"Scattergun" fits nicely, and I forget where, but I've heard the term "scattergun debating" used almost synonymously with "Gish Gallop". It's not very common as a fixed phrase, but "scattergun" is widely used as an adjective:
referring to a way of doing or dealing with something by considering many different possibilities, people, etc. in a way that is not well organized
"The scattergun approach to marketing means that the campaign is not targeted at particular individuals."
The meaning of "scattergun debating" is fairly self-explanatory, unlike "Gish Gallop" which only makes sense once it has been explained.
I don't remember the context of the debate, but the debater responded to a Gish Gallop with something like:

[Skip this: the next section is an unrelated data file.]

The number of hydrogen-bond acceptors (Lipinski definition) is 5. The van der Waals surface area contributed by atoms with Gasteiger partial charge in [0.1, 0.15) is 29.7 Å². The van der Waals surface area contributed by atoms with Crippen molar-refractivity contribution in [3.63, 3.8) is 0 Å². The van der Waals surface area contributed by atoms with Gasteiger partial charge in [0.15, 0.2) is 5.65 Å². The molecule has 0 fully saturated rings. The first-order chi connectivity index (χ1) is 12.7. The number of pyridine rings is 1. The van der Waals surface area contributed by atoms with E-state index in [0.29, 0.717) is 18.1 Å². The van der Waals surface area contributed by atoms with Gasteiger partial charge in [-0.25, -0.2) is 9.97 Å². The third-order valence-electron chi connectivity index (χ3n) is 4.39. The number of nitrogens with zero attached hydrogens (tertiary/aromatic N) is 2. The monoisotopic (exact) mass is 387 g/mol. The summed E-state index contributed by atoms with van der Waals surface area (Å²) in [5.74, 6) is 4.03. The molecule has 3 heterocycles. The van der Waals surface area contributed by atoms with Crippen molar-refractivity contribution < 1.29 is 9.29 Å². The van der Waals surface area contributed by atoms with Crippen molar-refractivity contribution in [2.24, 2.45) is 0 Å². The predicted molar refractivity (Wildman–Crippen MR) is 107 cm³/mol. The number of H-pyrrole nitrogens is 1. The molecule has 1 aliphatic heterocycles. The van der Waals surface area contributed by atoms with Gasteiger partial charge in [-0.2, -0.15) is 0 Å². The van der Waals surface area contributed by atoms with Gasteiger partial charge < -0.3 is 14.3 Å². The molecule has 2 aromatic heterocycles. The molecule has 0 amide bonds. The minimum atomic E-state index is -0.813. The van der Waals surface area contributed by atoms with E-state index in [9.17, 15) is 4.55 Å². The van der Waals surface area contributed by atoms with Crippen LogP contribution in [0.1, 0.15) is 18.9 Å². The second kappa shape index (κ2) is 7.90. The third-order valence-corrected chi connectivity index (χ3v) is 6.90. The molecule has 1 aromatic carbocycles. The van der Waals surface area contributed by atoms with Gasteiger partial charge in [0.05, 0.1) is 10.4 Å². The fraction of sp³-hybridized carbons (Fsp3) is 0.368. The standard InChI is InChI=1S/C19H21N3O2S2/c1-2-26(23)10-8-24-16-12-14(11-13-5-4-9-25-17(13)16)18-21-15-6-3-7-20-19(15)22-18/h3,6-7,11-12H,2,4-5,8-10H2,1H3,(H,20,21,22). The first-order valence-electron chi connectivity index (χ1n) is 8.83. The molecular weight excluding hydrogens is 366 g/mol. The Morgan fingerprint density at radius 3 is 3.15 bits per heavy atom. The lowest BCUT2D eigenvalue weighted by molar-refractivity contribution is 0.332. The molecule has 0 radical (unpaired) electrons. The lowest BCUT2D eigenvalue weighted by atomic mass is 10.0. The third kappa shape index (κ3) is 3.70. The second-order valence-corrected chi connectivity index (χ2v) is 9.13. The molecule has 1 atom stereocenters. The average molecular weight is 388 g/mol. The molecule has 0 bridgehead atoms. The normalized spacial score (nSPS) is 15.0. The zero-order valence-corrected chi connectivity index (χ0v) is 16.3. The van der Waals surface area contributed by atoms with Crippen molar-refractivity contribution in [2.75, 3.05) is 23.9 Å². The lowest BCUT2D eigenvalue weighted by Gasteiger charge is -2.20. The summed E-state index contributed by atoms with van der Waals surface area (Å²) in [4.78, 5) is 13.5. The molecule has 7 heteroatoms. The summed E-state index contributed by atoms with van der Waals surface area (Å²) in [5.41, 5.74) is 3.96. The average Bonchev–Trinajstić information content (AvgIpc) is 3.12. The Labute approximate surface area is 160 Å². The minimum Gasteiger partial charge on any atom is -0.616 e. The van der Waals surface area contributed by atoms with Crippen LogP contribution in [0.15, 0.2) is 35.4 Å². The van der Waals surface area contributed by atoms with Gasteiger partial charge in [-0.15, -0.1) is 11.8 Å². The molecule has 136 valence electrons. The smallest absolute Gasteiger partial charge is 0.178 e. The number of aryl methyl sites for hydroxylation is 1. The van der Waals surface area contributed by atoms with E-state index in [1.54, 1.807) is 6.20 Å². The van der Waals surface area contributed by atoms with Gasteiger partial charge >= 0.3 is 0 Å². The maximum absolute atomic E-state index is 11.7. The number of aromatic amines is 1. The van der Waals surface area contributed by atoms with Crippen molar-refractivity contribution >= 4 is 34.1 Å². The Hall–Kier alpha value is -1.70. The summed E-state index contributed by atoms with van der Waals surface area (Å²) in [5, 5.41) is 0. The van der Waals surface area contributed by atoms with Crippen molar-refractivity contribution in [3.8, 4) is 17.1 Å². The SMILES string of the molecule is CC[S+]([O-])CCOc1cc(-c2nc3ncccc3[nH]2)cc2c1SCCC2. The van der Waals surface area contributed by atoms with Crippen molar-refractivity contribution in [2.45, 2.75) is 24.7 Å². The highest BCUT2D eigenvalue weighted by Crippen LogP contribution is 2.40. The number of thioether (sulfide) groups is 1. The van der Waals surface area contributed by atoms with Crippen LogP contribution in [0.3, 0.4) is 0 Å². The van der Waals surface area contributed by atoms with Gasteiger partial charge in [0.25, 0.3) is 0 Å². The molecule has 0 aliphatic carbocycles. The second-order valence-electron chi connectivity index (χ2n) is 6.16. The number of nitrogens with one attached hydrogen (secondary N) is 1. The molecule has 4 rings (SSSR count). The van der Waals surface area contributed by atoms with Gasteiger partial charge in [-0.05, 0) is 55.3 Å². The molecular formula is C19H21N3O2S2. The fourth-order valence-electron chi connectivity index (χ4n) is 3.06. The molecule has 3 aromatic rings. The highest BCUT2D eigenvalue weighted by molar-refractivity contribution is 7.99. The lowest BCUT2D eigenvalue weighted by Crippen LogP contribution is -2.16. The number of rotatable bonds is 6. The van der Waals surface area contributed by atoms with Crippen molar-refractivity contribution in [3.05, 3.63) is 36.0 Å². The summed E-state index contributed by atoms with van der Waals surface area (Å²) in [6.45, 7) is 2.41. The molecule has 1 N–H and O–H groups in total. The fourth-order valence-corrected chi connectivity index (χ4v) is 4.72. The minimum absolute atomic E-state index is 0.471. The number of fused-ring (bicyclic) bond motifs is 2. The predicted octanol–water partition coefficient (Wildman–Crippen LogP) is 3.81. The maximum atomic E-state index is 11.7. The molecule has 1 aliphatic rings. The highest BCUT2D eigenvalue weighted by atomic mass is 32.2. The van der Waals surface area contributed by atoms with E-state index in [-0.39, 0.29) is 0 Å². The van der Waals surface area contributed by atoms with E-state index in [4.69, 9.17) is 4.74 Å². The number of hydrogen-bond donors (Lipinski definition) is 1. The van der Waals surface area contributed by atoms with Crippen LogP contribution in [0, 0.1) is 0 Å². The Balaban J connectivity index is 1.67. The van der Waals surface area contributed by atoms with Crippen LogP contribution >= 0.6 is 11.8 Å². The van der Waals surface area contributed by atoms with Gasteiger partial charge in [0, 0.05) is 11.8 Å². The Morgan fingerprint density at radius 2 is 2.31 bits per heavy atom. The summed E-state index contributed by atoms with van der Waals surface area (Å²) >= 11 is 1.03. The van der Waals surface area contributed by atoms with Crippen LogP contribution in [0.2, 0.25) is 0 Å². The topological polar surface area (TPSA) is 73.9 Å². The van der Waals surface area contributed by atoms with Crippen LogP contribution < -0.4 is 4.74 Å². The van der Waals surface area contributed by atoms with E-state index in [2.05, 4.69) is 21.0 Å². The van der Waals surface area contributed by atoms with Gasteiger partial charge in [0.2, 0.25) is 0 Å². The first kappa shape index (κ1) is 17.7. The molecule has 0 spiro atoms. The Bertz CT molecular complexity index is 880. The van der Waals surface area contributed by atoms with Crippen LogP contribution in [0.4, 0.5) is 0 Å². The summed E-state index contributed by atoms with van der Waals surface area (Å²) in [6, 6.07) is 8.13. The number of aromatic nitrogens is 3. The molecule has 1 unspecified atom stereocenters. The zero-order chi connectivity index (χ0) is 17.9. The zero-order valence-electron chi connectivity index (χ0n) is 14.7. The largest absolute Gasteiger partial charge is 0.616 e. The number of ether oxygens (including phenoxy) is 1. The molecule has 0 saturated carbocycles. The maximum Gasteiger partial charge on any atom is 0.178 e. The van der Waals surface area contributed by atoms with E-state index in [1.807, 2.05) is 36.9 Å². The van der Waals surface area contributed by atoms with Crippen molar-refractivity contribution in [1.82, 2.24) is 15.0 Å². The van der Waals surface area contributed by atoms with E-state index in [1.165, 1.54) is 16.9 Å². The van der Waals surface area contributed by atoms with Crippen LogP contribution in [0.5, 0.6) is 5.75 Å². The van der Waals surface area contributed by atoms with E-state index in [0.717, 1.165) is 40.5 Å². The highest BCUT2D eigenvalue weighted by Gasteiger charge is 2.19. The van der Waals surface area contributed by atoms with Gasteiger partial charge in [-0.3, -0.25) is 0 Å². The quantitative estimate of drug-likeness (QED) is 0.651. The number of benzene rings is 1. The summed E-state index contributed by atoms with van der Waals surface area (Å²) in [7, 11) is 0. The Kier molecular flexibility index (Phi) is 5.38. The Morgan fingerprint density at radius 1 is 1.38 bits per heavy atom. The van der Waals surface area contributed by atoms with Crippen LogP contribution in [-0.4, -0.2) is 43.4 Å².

Please don't engage in scattergun debating. Ten weak arguments, each with no evidence, adds up to a grand total of zero evidence. Please prove each point before moving on to the next one.
...which was very effective at nullifying the rhetorical value of the galloping, moving the debate back to evidence-based points.
Here are a couple of examples of "scattergun" used in this context:
Today’s PMQs [Prime Minister's Questions, a televised UK political debate] was a rather scattergun affair. Neither side of the chamber coalesced around a single issue.
And a shareable image (I would post it here but it's huge):
Is your debating strategy to scattergun out random points and never stick to a particular thread?